If looking for more information on how to name constitutional or unconstitutional mechanisms employed to remove elected executives, TAI recommends Narratives of Executive Downfall: Recall, Impeachment, or Coup? by Anibal Perez-Linan, who offers a typology defining proceedings with stronger or weaker potential for democratic legitimacy.

Brazilian journalist Fernanda Seavon looks at the tactics Brazil's extremists used, including the spread of misinformation and disinformation on platforms like Facebook, YouTube, and Telegram to radicalize people.

That tactic is given global context in a new podcast Undercurrents: Tech, Tyrants and Us that tells stories of people around the world caught up in the intersections of tech, power, democracy and authoritarian rule.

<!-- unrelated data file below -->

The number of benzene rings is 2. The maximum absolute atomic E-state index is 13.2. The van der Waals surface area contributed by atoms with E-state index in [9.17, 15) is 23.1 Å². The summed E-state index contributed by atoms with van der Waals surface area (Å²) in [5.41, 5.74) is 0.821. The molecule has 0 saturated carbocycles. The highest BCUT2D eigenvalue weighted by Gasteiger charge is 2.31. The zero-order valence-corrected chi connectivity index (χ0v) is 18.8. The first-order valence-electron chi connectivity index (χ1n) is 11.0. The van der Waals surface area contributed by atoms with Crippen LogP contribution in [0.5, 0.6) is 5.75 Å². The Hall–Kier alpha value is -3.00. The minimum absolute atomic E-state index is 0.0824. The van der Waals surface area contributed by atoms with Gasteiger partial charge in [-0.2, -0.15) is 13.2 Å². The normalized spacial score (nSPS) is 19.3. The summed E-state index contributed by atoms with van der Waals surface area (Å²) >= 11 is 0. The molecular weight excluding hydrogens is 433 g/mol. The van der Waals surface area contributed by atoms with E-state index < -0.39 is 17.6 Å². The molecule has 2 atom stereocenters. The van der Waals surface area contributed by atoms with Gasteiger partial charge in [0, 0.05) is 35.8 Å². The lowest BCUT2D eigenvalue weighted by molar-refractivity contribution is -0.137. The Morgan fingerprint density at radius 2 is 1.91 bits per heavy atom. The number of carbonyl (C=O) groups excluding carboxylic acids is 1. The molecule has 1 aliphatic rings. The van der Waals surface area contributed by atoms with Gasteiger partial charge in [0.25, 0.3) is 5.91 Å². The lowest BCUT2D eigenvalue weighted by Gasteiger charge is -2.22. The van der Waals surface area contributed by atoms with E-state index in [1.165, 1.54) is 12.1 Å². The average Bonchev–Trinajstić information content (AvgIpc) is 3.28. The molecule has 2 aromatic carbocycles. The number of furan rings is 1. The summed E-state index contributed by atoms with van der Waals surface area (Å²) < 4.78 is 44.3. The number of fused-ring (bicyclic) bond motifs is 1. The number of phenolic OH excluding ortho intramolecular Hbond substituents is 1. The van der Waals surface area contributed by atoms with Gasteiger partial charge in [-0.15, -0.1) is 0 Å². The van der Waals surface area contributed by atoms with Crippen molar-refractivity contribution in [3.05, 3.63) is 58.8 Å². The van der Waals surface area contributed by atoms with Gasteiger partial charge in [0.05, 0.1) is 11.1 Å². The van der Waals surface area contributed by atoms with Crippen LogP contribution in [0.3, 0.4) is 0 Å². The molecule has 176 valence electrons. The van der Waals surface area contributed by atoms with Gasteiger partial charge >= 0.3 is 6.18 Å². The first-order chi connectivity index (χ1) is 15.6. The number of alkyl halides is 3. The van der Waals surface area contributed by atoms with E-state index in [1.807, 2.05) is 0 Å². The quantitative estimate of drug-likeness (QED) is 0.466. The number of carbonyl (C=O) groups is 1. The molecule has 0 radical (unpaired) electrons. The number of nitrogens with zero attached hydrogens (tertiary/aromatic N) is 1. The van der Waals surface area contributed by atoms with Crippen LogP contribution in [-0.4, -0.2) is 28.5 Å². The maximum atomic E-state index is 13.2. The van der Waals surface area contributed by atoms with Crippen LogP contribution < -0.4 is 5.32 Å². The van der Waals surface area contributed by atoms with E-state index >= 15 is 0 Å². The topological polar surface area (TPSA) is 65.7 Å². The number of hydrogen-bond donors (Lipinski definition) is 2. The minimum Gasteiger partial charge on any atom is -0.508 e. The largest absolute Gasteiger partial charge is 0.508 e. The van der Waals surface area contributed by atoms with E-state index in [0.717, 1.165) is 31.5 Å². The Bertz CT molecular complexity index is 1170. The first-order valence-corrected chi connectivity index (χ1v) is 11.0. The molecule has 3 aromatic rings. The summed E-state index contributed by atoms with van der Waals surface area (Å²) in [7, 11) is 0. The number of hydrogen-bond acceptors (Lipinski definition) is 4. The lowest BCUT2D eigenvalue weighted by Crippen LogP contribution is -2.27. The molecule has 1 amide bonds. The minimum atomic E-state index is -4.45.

A new documentary details how the Pegasus spying software was used against civil society and those trying to hold powerholders to account. It has some new resonance this past week when the US Supreme Court allowed a case brought by WhatsApp to proceed against NSO Group, makers of the software.


Charles Kenny on why the World Bank should publish its draft Roadmap - it’s an “institution that champions transparency as a tool of good governance, and that should apply to itself at least as much as to borrower countries.”

Toby Nangle argues that global asset managers are going to have to rethink taking money from authoritarian governments or put their businesses at risk.

Insights on how France acted to combat foreign disinformation in last year’s elections.

Juliet Alohan Ukanwosu makes the case for why mainstreaming anti-corruption perspectives matters for a just energy transition.

Human Rights Watch’s 2023 World Report is out: "The time is now to reimagine how power in the world is exercised... In a world where power is shifting, there’s opportunity for new voices and coalitions to be heard."



Job postings at Hewlett Foundation - ONGOING